Last night I bought my first new car ever - a Fiat 500. I want to share some things I learned about how we approach buying and selling, and about human connection in general.
I went to one dealership (pictured) to see if what I had in mind in terms of budget would actually get me a new car. I encountered an almost overly friendly car salesman. I was only mildly taken aback, virgin to the world of car sales. His numbers were higher than I could comfortably stretch into. Thankfully, I remembered a lesson I've been working on for so long - that I really never want to make decisions on my own; I want the support of others in my extended circle, always. I am so exhausted by the level of individual responsibility, I yearn for more and more recognition of and reliance on our human interconnectedness. So he gave me two days to consider: so far so good.
I wish I had brought a friend with me when I returned, because this time things didn't go so well. Whereas before I clearly understood that there was lots of room for negotiation, suddenly there wasn't, and he said I hadn't heard him right previously. The whole interaction was back and forth with a manager I never got to engage with directly, the salesman taking long chunks of time where I just sat and waited while he talked with the manager, only to come back and say that I was being unreasonable and offering me essentially no wiggle room from the original offer.
Instead of just sighing and letting the experience go, I walked out of that place as if I had just eaten spiritual poison. I was agitated for hours, because I immediately situated what happened to me within the larger social context that makes it possible. We live an isolated individual experience, in which an extreme priority on money drives an overwhelming amount of our choices. This level of separation, mixed with the predominant sense of scarcity, so often leaves us susceptible to acting in our own self-interest to a degree that makes others disappear. That's when we run the danger of cutting moral corners. I learned, again, how profoundly affected I am by all that happens to me, by all my interactions with and within the world.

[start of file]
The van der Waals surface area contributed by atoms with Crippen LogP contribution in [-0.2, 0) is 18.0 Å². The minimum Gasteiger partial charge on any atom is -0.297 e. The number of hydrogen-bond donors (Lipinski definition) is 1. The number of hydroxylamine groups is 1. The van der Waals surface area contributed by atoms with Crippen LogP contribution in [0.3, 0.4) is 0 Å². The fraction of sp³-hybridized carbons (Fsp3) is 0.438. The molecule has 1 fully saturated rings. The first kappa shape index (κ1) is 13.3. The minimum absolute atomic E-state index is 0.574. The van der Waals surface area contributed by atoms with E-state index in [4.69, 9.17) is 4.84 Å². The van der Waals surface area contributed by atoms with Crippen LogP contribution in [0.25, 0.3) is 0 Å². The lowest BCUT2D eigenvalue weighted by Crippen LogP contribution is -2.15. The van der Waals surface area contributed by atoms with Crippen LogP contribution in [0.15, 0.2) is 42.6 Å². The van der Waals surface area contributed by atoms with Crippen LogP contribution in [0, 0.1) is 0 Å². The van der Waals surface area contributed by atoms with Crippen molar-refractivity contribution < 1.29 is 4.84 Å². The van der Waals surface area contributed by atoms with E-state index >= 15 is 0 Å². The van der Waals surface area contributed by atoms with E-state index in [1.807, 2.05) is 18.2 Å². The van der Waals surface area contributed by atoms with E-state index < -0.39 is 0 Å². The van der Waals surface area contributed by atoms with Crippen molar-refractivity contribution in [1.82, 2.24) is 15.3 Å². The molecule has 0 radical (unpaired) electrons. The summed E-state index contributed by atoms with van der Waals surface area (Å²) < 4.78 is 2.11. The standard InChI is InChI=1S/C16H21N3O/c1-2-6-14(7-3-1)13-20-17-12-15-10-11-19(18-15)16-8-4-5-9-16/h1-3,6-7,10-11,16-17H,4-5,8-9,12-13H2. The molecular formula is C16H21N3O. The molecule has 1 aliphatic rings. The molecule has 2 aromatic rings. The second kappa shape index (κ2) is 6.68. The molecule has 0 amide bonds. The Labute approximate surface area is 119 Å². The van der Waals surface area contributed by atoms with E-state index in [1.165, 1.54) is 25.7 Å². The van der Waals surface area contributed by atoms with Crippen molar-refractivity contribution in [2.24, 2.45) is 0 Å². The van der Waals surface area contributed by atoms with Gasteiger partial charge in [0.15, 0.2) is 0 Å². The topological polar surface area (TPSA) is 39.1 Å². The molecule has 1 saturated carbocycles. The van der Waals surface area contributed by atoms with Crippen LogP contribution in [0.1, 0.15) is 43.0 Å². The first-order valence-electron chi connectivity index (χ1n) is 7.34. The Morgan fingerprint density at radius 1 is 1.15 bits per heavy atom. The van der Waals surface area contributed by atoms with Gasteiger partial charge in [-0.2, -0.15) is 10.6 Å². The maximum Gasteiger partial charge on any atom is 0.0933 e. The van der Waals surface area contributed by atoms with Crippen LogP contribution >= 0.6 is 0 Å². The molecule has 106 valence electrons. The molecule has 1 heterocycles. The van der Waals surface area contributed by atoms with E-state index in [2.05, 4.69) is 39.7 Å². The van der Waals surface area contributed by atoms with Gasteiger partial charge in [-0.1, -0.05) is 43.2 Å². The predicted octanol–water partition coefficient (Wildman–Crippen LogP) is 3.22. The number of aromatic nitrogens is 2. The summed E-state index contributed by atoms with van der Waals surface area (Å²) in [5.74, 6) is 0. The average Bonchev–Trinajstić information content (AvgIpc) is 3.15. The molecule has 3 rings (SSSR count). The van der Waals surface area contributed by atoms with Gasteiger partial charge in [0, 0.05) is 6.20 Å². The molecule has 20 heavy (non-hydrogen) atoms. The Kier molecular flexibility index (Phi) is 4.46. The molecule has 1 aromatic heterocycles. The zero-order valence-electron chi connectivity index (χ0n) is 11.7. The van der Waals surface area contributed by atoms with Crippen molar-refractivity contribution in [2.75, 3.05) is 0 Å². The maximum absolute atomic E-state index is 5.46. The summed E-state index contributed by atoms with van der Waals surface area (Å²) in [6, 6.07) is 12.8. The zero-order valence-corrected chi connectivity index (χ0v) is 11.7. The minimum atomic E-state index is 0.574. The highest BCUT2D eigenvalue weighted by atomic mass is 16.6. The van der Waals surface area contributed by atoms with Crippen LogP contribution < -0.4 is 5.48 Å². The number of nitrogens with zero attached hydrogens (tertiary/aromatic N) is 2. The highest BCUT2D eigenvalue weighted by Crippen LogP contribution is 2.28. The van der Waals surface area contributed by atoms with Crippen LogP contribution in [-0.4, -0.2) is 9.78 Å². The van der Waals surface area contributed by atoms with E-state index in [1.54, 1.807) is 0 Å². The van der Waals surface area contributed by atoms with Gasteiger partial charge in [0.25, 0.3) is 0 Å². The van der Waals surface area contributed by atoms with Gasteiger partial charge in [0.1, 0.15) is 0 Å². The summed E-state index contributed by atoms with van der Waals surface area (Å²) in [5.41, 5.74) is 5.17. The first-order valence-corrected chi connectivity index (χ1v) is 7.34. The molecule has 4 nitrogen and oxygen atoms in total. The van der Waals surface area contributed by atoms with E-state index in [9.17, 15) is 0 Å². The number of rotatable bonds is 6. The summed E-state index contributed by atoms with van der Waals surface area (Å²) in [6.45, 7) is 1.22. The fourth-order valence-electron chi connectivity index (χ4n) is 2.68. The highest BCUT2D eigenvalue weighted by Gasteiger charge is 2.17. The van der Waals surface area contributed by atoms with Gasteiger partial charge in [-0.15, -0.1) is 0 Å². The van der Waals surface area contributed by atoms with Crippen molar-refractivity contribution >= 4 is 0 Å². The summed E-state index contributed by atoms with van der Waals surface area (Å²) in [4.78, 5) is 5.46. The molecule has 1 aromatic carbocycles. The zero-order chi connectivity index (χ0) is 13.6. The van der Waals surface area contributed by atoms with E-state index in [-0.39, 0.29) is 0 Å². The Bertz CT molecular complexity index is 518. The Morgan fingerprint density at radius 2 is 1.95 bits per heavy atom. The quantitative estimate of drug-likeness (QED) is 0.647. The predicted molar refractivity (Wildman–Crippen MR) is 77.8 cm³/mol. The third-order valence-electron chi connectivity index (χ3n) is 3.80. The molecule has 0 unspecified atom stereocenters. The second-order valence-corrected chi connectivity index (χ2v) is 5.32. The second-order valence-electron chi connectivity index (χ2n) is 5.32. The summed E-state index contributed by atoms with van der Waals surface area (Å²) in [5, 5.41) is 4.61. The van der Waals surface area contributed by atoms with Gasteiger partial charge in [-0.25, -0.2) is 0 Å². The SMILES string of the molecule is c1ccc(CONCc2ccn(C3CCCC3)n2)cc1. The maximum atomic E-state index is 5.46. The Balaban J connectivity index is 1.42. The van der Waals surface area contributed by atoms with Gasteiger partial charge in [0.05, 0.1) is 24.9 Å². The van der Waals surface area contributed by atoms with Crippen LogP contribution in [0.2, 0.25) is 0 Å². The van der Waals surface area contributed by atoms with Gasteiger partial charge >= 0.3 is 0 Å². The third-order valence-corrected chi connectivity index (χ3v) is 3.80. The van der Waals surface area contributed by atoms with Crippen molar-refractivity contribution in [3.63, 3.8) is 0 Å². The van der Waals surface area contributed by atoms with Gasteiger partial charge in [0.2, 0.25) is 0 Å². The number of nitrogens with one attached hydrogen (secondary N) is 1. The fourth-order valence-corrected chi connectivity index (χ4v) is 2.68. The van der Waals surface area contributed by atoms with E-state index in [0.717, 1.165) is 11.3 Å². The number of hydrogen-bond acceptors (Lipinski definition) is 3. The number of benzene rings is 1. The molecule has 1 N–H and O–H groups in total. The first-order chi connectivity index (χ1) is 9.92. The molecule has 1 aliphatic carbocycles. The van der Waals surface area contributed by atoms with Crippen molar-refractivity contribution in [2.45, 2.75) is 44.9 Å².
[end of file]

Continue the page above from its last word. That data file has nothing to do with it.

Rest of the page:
At a friend's advice, I called another dealership, much further away from me. This time I asked immediately to talk with the person who makes the decisions. The person got on the phone, listened to me say that I had a negative experience and I wanted a better deal, and was completely no-nonsense in his approach. There was no attempt at chumminess. He simply asked me all the details and the numbers, then got back to me within five minutes, as he promised, with a deal that was significantly better than the first dealer's offer. When I thanked him for being to-the-point and not faking anything, he said: "I've been in the industry for 24 years. I can tell you that the training they give us only works to meet the needs of 50-60% of the customers."